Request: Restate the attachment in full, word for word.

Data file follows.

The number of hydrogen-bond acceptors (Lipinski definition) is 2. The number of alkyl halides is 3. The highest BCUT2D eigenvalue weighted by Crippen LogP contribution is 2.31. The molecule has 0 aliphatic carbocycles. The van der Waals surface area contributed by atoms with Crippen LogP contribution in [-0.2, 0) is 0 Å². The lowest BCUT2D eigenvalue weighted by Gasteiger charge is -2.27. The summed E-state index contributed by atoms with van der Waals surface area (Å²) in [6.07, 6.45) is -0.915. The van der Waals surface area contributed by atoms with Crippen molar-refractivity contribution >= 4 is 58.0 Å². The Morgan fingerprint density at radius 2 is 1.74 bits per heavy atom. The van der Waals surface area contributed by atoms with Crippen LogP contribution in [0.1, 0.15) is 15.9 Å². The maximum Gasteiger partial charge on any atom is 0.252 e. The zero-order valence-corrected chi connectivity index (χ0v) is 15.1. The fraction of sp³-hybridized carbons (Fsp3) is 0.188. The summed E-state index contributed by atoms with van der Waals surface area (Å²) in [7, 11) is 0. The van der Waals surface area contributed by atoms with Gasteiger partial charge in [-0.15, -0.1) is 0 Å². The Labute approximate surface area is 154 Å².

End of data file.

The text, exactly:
The number of hydrogen-bond acceptors (Lipinski definition) is 2. The number of alkyl halides is 3. The highest BCUT2D eigenvalue weighted by Crippen LogP contribution is 2.31. The molecule has 0 aliphatic carbocycles. The van der Waals surface area contributed by atoms with Crippen LogP contribution in [-0.2, 0) is 0 Å². The lowest BCUT2D eigenvalue weighted by Gasteiger charge is -2.27. The summed E-state index contributed by atoms with van der Waals surface area (Å²) in [6.07, 6.45) is -0.915. The van der Waals surface area contributed by atoms with Crippen molar-refractivity contribution >= 4 is 58.0 Å². The Morgan fingerprint density at radius 2 is 1.74 bits per heavy atom. The van der Waals surface area contributed by atoms with Crippen LogP contribution in [0.1, 0.15) is 15.9 Å². The maximum Gasteiger partial charge on any atom is 0.252 e. The zero-order valence-corrected chi connectivity index (χ0v) is 15.1. The fraction of sp³-hybridized carbons (Fsp3) is 0.188. The summed E-state index contributed by atoms with van der Waals surface area (Å²) in [7, 11) is 0. The van der Waals surface area contributed by atoms with Gasteiger partial charge in [-0.15, -0.1) is 0 Å². The Labute approximate surface area is 154 Å².